eklitzke.org

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Gocd

I've been writing a lot of Go recently at work, and I made an interesting tool for navigating my Go projects. The problem I ran into is that Go enforces a rigid directory structure that is very nested. I have my GitHub projects in ~/go/src/github.com/ORG/REPO, my work projects in ~/go/src/my.work.place/WORKORG/REPO, and various other more complicated directory layouts for projects cloned from other places. Remembering where I had cloned things was a challenge and a lot of typing.

I wanted to be able to type something like gocd foo and then automatically be taken to the right project directory for foo, wherever that was. My first attempt at this was in Bash and looked like this:

gocd() {
    local bestdir=$(find "${GOPATH}/src" -type d -name "$1" | awk '{print length, $0}' | sort -n | head -n 1 | cut -d' ' -f2-)
    if [ -n "$bestdir" ]; then
        cd "$bestdir"
    else
        return 1
    fi
}

This finds the shortest matching directory in my $GOPATH and worked great. The problem is that it also explores .git/ and vendor/ directories. This isn't a problem when my filesystem caches are warmed up, but when they're cold (e.g. after booting) this command runs slowly if there are a lot of repos checked out.

I had the idea to rewrite this in C++ with the following design constraints:

I coded this all up and it's indeed very fast. I can find a project in under 20 milliseconds with my filesystem caches completely cold, compared to more than one second before. When the filesystem caches are warm the command completes in one or two milliseconds.

The current implementation uses a std::vector<std::string> of directory candidates, where the vector is sorted by string size. This allows finding the best candidate efficiently (it's at the back of the vector). For the same reason each candidate can be removed from the search list efficiently, since it just requires popping the back element from the vector. In theory this could be made even more efficient by either using my own custom merge sort (since I have one sorted vector and one unsorted vector), or by using a min-heap keyed on string size. In practice I'm not sure that either of these would actually improve things since my current solution correctly optimizes for minimizing disk I/O which is by far the most expensive part of the search.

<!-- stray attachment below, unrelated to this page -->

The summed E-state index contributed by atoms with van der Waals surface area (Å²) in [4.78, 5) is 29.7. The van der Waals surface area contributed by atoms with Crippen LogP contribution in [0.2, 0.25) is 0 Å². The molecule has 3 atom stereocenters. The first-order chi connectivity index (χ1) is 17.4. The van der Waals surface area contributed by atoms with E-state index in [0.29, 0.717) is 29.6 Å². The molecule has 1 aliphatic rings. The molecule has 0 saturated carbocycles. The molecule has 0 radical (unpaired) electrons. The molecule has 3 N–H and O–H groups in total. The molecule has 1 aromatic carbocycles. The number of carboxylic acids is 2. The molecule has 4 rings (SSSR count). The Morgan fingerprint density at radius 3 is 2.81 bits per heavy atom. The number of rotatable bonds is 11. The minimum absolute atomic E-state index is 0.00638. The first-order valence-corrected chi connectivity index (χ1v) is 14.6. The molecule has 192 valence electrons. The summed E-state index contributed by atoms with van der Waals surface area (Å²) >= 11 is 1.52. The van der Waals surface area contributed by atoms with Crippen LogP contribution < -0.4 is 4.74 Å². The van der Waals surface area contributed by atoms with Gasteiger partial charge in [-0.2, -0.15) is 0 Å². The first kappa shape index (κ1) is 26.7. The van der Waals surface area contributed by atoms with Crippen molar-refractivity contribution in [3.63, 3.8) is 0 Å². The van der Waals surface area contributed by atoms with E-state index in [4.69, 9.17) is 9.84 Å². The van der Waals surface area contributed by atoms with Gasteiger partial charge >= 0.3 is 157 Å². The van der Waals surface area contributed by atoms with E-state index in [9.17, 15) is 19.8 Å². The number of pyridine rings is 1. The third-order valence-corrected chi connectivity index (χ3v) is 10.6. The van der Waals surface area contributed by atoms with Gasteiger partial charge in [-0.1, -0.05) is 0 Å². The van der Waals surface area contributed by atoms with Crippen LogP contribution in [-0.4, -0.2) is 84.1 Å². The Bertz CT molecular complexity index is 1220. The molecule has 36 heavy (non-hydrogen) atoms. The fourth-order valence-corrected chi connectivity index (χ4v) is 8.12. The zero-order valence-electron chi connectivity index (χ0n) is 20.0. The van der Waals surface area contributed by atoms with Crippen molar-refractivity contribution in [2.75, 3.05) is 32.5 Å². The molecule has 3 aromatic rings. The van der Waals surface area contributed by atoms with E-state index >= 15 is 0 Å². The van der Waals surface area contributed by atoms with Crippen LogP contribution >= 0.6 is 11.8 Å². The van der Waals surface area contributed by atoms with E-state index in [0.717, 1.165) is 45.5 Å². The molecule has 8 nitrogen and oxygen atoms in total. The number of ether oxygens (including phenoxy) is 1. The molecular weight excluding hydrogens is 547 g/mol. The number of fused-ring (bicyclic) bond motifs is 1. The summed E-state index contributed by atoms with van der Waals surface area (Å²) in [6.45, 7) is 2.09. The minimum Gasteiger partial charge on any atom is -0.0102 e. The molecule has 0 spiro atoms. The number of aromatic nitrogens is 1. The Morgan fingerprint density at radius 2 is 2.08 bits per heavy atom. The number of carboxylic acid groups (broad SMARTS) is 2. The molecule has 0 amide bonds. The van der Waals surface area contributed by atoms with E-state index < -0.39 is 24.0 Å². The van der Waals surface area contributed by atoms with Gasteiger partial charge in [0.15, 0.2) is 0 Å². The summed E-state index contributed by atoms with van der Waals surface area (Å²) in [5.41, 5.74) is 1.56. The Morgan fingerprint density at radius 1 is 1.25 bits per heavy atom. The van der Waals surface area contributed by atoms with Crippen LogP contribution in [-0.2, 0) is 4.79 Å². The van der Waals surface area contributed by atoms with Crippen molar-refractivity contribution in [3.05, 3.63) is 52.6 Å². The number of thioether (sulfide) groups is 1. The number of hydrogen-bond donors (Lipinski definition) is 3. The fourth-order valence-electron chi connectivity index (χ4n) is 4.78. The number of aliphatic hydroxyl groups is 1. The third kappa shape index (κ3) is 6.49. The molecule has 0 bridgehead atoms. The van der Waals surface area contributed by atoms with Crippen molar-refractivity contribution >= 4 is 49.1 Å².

To actually use this I install the C++ executable as _smartcd and then have a Bash wrapper called gocd() to tie things together:

gocd() {
    if [ -z "${GOPATH}" ]; then
        return 1;
    fi
    local best=$(_smartcd "${GOPATH}/src" "$1")
    if [ -n "$best" ]; then
        cd "$best"
    else
        return 1
    fi
}

If you find this type of thing useful you can find it on my GitHub at github.com/eklitzke/tools. There are some other CLI tools in here written in C++ that I use for other things in my Bash prompt too. As with all my other projects, all of the code is licensed under the GPL.